A record number of disputes regarding the mis-selling of payment protection insurance (PPI) will need to be resolved over the next year, as banks and insurers have subjected customers to "delays and inconvenience", a finance watchdog has warned.
Despite a legal challenge to PPI complaints being dropped last year, the Financial Ombudsman Service (FOS) said it was "disappointing" that a significant number of consumers are still waiting for businesses to clear up their cases.
The ombudsman expects to settle 130,000 PPI cases in the financial year 2012/13 and warned that many of these disputes are likely to be "more entrenched".
This figure is up from 109,500 this financial year and more than double the 60,000 PPI cases resolved in 2010/11.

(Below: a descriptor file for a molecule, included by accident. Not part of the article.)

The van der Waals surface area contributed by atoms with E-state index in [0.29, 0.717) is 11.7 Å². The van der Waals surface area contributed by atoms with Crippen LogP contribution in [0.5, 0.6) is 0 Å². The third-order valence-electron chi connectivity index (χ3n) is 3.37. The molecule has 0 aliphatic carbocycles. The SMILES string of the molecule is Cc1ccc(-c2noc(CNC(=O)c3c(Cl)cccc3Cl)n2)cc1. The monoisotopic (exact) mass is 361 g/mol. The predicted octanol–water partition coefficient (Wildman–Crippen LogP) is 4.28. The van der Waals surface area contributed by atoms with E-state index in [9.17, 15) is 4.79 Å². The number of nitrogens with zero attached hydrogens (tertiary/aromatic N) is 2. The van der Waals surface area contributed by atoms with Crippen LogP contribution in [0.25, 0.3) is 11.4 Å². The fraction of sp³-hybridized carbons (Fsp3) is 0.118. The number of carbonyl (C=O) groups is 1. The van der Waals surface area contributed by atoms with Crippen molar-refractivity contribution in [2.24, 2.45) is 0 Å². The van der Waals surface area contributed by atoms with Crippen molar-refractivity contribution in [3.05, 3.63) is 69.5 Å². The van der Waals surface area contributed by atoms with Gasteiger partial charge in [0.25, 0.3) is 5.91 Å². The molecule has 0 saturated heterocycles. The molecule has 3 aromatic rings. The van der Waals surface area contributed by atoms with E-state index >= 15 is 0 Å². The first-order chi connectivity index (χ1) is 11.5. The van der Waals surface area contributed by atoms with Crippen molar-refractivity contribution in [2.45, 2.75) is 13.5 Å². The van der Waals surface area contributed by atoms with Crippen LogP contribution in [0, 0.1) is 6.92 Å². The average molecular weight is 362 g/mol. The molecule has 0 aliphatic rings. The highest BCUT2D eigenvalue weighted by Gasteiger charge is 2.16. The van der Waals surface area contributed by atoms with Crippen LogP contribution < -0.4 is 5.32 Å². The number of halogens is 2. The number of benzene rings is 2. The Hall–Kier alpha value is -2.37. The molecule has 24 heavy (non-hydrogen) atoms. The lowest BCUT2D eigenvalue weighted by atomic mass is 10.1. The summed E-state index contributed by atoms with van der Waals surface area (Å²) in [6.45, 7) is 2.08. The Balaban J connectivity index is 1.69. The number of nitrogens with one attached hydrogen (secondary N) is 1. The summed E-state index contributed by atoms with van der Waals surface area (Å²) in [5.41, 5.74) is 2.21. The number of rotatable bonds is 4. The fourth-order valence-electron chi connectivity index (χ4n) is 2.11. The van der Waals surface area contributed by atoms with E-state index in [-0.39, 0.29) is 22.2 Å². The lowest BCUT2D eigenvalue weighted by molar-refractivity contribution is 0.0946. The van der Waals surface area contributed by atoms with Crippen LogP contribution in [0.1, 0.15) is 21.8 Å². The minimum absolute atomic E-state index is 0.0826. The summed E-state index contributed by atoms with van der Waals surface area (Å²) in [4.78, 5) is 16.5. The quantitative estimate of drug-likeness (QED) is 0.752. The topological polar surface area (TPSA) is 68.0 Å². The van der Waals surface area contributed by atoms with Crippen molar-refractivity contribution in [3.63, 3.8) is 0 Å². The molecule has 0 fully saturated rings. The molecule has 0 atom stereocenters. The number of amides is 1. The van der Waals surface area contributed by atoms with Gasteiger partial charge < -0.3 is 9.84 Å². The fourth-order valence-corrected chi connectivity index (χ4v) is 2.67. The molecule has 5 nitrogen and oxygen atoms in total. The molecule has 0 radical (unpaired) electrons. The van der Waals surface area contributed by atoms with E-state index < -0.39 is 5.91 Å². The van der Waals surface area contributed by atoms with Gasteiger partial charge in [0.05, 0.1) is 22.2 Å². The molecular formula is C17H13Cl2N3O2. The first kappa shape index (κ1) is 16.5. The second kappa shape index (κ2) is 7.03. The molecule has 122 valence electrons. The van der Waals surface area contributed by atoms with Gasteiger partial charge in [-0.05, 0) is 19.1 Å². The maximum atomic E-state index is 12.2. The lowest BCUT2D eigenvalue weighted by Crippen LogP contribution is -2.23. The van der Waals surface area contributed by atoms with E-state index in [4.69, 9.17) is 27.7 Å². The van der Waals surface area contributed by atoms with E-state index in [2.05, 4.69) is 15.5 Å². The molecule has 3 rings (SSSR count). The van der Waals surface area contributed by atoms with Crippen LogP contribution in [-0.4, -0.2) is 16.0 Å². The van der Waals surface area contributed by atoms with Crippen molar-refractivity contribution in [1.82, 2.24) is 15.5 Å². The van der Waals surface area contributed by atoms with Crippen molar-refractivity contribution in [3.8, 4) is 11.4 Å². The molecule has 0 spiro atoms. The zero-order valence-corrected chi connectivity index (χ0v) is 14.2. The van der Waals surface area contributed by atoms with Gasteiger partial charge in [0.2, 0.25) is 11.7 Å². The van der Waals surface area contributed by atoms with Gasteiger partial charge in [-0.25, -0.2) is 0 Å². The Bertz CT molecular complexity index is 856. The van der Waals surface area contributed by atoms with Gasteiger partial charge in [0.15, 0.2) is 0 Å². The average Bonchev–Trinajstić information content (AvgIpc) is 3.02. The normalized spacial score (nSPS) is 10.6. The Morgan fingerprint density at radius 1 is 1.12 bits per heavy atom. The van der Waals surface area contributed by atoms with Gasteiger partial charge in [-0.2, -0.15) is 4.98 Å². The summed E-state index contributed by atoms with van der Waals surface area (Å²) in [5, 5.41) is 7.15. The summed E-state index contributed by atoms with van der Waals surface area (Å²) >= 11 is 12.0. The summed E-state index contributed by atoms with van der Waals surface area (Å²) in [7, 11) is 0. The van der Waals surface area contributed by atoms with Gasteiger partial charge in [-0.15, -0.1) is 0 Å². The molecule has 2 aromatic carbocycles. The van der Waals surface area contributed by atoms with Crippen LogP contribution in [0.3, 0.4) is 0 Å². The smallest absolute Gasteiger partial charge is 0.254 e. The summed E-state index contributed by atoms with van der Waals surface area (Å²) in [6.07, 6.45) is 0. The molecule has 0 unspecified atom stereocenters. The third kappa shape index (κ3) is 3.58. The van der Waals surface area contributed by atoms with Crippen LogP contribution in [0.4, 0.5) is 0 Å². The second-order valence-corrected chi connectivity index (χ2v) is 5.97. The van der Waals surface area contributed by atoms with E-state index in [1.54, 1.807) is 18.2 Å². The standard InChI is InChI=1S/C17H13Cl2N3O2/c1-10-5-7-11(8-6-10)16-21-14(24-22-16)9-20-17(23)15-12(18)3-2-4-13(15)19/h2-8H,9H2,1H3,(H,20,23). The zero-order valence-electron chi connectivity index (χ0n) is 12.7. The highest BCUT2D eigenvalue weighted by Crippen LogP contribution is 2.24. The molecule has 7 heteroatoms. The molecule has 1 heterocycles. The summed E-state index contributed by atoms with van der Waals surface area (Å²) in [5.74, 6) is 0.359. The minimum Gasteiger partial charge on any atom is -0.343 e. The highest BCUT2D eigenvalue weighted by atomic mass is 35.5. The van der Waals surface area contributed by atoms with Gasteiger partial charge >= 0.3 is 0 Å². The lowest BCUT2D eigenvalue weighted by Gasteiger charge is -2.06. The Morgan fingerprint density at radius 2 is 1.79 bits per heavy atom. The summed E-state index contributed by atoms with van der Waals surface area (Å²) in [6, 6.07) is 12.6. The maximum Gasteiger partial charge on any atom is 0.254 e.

The FOS said it will need to gear up on an "unprecedented" scale to tackle complaints, with PPI cases expected to make up half of its workload.
It is consulting on plans on how to cope, including proposing businesses pay an additional fee of £350 for PPI cases on top of the £500 standard case fee, saying it would not be fair for those not involved in mass PPI claims to cover the costs.
Tony Boorman, principal ombudsman, said: "A year after the High Court ruling gave us legal finality on the approach that financial businesses should take on PPI complaints, it's disappointing that there's little finality for significant numbers of consumers who are still waiting for their bank or insurer to deal with their complaint.
"The delays and inconvenience that this causes consumers means the ombudsman now has to gear up for unprecedented demand and volatility in our workload."
Consumers took out PPI to help repay their loans if they fell ill for a long period or became unemployed, but a widespread mis-selling scandal emerged.
The British Bankers' Association confirmed in May 2011 that it was not going to appeal against a High Court ruling that rules relating to the mis-selling of PPI could be applied retrospectively.
© 2012 Press Association